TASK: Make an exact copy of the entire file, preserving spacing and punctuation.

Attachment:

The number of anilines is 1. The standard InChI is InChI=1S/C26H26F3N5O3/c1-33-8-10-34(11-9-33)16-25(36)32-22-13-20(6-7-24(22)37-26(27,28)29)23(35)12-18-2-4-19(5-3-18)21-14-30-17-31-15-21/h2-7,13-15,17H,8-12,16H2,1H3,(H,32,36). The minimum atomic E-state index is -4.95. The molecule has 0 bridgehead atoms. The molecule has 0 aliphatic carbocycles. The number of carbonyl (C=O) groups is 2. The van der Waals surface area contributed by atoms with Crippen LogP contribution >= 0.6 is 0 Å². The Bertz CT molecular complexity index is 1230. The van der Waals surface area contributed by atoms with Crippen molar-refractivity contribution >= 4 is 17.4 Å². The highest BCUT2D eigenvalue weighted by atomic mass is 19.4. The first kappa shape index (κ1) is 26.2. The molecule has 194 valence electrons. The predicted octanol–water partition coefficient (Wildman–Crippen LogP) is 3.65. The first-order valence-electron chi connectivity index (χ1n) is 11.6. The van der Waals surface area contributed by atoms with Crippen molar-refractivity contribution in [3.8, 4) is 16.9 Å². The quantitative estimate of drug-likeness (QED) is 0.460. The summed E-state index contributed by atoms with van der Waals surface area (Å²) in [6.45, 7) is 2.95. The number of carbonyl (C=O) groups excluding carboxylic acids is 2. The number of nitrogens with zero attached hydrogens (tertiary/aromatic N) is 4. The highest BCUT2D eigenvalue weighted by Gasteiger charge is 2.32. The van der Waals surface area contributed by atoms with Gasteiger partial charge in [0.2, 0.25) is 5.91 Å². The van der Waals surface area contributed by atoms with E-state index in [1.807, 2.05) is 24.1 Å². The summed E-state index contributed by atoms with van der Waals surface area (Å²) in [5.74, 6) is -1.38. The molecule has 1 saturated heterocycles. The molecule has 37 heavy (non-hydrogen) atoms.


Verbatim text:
The number of anilines is 1. The standard InChI is InChI=1S/C26H26F3N5O3/c1-33-8-10-34(11-9-33)16-25(36)32-22-13-20(6-7-24(22)37-26(27,28)29)23(35)12-18-2-4-19(5-3-18)21-14-30-17-31-15-21/h2-7,13-15,17H,8-12,16H2,1H3,(H,32,36). The minimum atomic E-state index is -4.95. The molecule has 0 bridgehead atoms. The molecule has 0 aliphatic carbocycles. The number of carbonyl (C=O) groups is 2. The van der Waals surface area contributed by atoms with Crippen LogP contribution >= 0.6 is 0 Å². The Bertz CT molecular complexity index is 1230. The van der Waals surface area contributed by atoms with Crippen molar-refractivity contribution >= 4 is 17.4 Å². The highest BCUT2D eigenvalue weighted by atomic mass is 19.4. The first kappa shape index (κ1) is 26.2. The molecule has 194 valence electrons. The predicted octanol–water partition coefficient (Wildman–Crippen LogP) is 3.65. The first-order valence-electron chi connectivity index (χ1n) is 11.6. The van der Waals surface area contributed by atoms with Crippen molar-refractivity contribution in [3.8, 4) is 16.9 Å². The quantitative estimate of drug-likeness (QED) is 0.460. The summed E-state index contributed by atoms with van der Waals surface area (Å²) in [6.45, 7) is 2.95. The number of carbonyl (C=O) groups excluding carboxylic acids is 2. The number of nitrogens with zero attached hydrogens (tertiary/aromatic N) is 4. The highest BCUT2D eigenvalue weighted by Gasteiger charge is 2.32. The van der Waals surface area contributed by atoms with Gasteiger partial charge in [0.2, 0.25) is 5.91 Å². The van der Waals surface area contributed by atoms with E-state index in [1.807, 2.05) is 24.1 Å². The summed E-state index contributed by atoms with van der Waals surface area (Å²) in [5.74, 6) is -1.38. The molecule has 1 saturated heterocycles. The molecule has 37 heavy (non-hydrogen) atoms.